History of Time Magazine Part 7
About the history of Time magazine, the founding and publishing in America, its strengths and weaknesses.
PROBING THE PERIODICALS
Oct. 22, 1965: "Everywhere today South Vietnam bristles with the U.S. presence. Bulldozers by the hundreds carve sandy shore into vast plateaus for tent cities and airstrips. Howitzers and trucks grind through the once-empty green highlands. Wave upon wave of combat-booted Americans--lean, laconic and looking for a fight--pour ashore from armadas of troopships. Day and night, screaming jets and helicopters seek out the enemy. . . . The Viet Cong's once-cocky hunters have become the cowering hunted."
Strengths: With occasional lapses, such as Vietnam, Time has understood the nature of its readers. Luce knew that although his staff was made up predominantly of eastern sophisticates, his readership was not, and he periodically insisted that a little more "corn" was needed. He did not, however, talk down to or underestimate the intelligence of his readers. Time has always offered intelligent discussions of the latest happenings in economy, business, science, religion, medicine, art, theater, cinema, books, etc., through its many and varied departments. Although the results did not always indicate it, Time has hired unusually talented writers and editors from its earliest days.
Weaknesses: Under Luce, truth was often obscured by Time's version of what truth ought to be. Ideology was more important than mere fact, so Time often printed Luce's ideology. As Gov. Earl Long of Louisiana once said, "Mister Henry Luce is like a shoe salesman, but all the other shoe-store owners stock all different sizes of shoes, but Mr. Luce, he only sells shoes that fit hisself."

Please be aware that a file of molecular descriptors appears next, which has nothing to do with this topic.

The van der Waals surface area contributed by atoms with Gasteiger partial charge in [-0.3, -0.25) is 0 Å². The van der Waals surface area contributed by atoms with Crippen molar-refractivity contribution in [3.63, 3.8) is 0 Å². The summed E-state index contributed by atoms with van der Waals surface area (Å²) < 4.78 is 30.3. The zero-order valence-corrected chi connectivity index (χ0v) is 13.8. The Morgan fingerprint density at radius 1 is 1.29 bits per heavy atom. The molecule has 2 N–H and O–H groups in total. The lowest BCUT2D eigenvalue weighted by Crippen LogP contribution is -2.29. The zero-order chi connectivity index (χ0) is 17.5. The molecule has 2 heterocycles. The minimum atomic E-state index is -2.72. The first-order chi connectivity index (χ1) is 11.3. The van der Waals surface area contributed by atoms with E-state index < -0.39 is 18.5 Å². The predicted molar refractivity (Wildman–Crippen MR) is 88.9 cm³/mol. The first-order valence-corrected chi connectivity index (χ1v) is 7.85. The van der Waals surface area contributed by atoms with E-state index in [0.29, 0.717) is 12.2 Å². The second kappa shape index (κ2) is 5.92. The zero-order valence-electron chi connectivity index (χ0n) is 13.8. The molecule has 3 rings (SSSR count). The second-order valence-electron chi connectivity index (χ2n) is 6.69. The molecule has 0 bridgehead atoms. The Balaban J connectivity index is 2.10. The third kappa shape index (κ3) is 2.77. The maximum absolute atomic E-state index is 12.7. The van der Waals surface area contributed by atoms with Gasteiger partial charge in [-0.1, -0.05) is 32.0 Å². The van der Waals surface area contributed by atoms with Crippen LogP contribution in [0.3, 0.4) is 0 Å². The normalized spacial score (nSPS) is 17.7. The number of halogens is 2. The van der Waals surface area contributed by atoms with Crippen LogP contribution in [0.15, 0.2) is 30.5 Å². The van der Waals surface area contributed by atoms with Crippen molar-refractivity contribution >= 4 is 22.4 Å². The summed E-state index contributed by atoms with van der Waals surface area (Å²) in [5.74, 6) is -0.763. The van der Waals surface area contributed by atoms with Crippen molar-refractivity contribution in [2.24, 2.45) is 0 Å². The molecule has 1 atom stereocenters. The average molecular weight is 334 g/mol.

Bias is not so blatant in the current Time product, and its style is not so jingoistic as it once was. It is, however, still smug and show-offy and, as the careful reader will detect, not without innuendo. Statements in Time are often oversimplified to the extent of being obvious, simplistic, or just plain platitudinous.
Unusual Facts: In a bid for greater accuracy, Time regularly circulates to its staff an "Errors Summary Report" listing every mistake in the magazine and pointing out whether it originated with the correspondent, writer, or researcher involved.
A weekly newsmagazine's two greatest difficulties are being current and being accurate. In an attempt at the former, a Time music critic was once required to write a fake review of composer Virgil Thomson's 65th birthday concert at Town Hall in New York City five days before the event. The critic did his best to muster up appropriate generalities, but was much embarrassed when the issue with the review appeared on the newsstands the day before the concert.
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